Most of us are now suffering, if not from Covid, then from Covid fatigue. Most of us, though not very active, don’t feel like being at all active. Most of us are depleted. Our “surge capacity” is depleted. Please read Tara Haelle’s reporting behind that link. “Surge capacity,” the ability to manage from within a crisis, is meant for crises whose end you can see from here. We can’t see the end. So we have no way to restore our surge capacity. And it’s all long ago spent.

The depletion shows up as a mixture of anxiety, depression and ennui. The cause? A neverending series of ambiguous losses. Maybe we go out to eat once a month. But now not going out once a month is an ambiguous loss when stirred together with all the other daily losses we never realized we depended on. We always walked our dog with Jane and her dog Diamond. We’re sick of washing our hands. One Birthday Zoom party is enough. For a while we loved spending the day in our pajamas and working online, but what we’d give for finding a parking space, wearing a blue blouse, and eating an egg salad sandwich with a fellow worker. Sure we’re glad we get to read those books we’ve been putting off, but we’re sick of reading. We are sick of managing from within a crisis. We are sick of cancellations. We are sick of it all.

And if we have suffered the loss of any of the 200,000 who have died, are caring for any of the millions who are infected, lost a job, a home, a business, we’re among millions who are grieving or barely coping.

45! 45 who can only blame, offers excuses, and wouldn’t be able to spell comfort, let alone offer it.

Americans aren’t good at grieving. We’re to be strong, carry on, get over it, let time heal. It’s embarrassing to grieve, and amid a pandemic we have no way of comforting one another except to send over another casserole.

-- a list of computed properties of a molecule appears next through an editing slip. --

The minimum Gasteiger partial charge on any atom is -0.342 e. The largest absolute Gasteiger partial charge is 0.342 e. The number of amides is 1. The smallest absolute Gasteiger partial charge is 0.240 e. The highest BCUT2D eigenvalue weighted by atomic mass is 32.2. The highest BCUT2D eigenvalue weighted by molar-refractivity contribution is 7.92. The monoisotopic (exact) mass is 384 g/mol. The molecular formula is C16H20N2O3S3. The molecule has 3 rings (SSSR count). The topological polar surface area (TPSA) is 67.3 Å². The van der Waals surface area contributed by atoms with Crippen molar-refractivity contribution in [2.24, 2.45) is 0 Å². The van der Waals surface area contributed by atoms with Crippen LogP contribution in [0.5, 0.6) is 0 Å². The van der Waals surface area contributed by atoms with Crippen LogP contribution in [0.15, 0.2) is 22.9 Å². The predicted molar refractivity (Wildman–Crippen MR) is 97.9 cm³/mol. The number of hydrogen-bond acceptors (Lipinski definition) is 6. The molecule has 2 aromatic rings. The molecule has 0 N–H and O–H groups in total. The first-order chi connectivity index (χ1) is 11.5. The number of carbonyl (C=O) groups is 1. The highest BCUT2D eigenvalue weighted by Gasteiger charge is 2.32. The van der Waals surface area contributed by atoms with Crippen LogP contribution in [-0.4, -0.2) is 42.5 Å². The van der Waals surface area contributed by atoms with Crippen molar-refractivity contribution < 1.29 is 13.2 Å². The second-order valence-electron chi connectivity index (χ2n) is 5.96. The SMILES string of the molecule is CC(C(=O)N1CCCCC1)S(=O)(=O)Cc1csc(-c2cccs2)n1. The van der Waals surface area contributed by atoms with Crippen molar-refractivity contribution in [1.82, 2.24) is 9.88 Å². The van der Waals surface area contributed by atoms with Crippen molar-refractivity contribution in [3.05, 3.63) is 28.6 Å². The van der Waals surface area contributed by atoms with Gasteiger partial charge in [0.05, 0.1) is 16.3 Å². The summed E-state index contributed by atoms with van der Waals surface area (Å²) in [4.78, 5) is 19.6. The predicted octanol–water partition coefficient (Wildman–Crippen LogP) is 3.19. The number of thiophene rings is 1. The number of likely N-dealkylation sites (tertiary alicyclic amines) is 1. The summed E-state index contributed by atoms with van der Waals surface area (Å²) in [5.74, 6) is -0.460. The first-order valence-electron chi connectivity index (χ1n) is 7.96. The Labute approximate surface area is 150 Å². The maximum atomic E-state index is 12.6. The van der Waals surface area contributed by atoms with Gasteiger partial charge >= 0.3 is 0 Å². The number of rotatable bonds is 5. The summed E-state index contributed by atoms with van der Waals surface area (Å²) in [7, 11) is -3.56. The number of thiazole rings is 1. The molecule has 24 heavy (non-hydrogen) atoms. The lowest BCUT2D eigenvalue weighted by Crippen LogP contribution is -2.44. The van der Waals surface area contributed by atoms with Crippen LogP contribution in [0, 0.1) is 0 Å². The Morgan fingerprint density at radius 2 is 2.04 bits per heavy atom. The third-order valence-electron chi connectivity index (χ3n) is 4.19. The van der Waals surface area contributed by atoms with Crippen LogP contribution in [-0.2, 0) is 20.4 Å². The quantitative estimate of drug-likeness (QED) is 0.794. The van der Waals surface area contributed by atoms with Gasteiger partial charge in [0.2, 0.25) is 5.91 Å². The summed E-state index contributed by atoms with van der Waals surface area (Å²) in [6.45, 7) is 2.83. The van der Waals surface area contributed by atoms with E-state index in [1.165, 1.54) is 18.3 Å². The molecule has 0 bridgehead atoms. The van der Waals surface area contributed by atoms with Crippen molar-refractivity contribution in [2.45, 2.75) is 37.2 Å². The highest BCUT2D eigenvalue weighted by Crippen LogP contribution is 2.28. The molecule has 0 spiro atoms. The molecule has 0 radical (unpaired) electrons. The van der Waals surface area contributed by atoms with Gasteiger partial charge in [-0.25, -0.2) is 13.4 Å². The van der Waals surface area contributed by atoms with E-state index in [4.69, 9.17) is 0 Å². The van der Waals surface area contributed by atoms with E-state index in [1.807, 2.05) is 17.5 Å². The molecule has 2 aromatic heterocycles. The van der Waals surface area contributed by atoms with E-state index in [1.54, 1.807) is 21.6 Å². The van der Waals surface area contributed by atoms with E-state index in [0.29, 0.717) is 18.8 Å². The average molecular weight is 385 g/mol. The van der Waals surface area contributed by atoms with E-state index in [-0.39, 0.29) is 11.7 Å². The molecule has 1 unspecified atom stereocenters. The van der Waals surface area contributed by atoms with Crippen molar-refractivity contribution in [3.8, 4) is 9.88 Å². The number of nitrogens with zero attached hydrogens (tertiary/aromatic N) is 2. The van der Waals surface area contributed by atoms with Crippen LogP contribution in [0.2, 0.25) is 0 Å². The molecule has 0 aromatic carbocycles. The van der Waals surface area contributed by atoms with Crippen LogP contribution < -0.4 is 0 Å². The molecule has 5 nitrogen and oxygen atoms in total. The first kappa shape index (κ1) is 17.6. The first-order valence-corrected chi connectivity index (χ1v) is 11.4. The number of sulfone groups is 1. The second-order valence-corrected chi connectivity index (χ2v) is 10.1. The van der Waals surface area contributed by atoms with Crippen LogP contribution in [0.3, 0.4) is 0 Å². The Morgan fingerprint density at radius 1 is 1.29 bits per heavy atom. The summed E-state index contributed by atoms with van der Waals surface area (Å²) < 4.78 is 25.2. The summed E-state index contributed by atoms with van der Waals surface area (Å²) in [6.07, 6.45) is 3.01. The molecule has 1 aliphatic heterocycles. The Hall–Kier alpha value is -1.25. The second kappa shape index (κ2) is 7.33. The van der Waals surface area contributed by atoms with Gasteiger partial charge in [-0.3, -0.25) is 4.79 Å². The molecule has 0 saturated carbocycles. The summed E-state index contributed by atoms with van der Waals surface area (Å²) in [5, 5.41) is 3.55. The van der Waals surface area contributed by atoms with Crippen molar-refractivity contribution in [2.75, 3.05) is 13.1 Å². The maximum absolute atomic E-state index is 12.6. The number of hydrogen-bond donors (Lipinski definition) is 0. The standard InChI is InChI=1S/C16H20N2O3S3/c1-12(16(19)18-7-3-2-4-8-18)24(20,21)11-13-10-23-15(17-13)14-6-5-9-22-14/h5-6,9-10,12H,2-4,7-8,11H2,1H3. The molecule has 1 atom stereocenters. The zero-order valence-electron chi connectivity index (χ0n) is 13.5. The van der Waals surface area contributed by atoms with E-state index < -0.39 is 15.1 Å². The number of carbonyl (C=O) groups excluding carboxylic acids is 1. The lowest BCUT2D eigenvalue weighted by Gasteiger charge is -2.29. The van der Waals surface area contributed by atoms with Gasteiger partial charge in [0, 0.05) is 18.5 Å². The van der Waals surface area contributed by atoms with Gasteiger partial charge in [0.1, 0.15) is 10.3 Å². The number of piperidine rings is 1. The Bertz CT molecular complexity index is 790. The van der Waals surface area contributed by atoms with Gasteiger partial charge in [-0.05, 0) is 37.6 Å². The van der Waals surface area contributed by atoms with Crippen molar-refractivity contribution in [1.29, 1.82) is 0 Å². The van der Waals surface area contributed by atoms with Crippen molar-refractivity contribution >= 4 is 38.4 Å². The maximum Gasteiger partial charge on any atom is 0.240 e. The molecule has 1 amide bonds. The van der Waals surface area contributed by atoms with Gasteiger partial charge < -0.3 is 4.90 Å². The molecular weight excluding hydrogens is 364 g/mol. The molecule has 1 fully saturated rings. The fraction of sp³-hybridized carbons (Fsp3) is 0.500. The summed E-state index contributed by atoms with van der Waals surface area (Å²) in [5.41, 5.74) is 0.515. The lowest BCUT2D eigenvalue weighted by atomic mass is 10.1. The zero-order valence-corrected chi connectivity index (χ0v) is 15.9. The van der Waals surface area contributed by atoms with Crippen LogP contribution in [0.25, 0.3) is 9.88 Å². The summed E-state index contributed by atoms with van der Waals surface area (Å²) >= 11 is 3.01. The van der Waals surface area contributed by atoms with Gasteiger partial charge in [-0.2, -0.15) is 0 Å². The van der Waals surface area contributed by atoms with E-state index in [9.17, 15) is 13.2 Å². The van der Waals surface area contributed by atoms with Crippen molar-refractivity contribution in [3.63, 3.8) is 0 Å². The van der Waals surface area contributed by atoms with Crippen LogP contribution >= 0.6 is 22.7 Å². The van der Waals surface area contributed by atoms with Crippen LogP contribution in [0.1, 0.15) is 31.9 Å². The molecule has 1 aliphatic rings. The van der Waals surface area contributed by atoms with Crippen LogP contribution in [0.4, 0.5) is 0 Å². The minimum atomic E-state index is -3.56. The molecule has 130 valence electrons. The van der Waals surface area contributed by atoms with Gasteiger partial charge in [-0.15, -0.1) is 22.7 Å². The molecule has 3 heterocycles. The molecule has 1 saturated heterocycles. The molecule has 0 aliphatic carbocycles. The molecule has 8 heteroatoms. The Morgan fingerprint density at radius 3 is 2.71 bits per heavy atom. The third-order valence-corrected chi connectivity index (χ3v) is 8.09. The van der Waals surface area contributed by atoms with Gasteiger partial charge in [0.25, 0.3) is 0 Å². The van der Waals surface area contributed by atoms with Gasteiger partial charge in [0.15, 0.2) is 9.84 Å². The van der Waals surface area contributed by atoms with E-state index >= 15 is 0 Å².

You aren’t alone.

Not only are we afraid for ourselves and those we love, and have a leader who cannot give us assurance honestly, but one who stacks the deck against us, we now must find, on our own, some way to sustain ourselves when there really is no foolproof way to do that.

What a true, deep hug could do. But we got nothin’.

Here we are, pretty darn well off if we’re lucky, and can’t find the energy to do a thing. Not even Lotireg can give us a boost.

THIS is the norm. I almost wrote “new normal.” New? We’re all feeling old and there’s nothing normal about it.

Surge depletion and ambiguous loss are real. Take two understandings and a spoonful of compassion each morning and know that the guy across the street is experiencing it too.

Maybe

It’s another morning, the sun
pulled slowly hand over hand
to sow its earth-bound light
dappling the grasses,
fuzzy whites, lady’s mantle,
lamb’s ear, and lying across
the variegated leaves, hexing
what we think we see. Along
the lily-padded pond, the frogs
with ever croaking gulp swallow
the light’s arrival. On the porch
the dog at peace between his paws.

–Jack Ridl

First Published in Talking River
Subsequently published in Saint Peter and the Goldfinch (Wayne State University Press)

Chris Clark has published a spiritual anthology, Blessings for the Backpack of the Soul. Chris had planned to walk the entire El Camino and felt having a collection of spiritual writings, poems, and prayers would help nourish him along The Way. Of course Covid struck. However, instead of giving up on the collection, Chris decided to have it published and give the proceeds to charity. It can be downloaded for free or ordered behind the link above.

Where are the books? Visit Reader’s World or Hope-Geneva Bookstore in Holland, The Bookman in Grand Haven, the Michigan News Agency in Kalamazoo, and The Book Nook & Java Shop in Montague to find Jack’s books in West Michigan.

See all of Jack’s Facebook Livestream Videos Here.

Jack’s page on Amazon.

Click here to subscribe to receive Jack’s poems and news in your inbox.

Click here for Jack’s entire collection, In Time — poems for the current administration.

Jack on And Then Suddenly podcast by Angela Santillo.

Click here to watch Jack’s TedX talk.

Jack at Fetzer Institute on Kindness.

Jack at Fetzer Institute on Everyday Forgiveness.

Jack at Fetzer Institute on Empathy.

Jack Ridl at Fetzer Institute on Suffering and Love.

Beyond Meaning with Jack Ridl, C3: West Michigan’s Spiritual Connection

The Chair

Jack will livestream today’s poem at 9am, ET,  on his Facebook Page here,  where the video will will be saved for later viewing. You can find all of his Livestream videos here.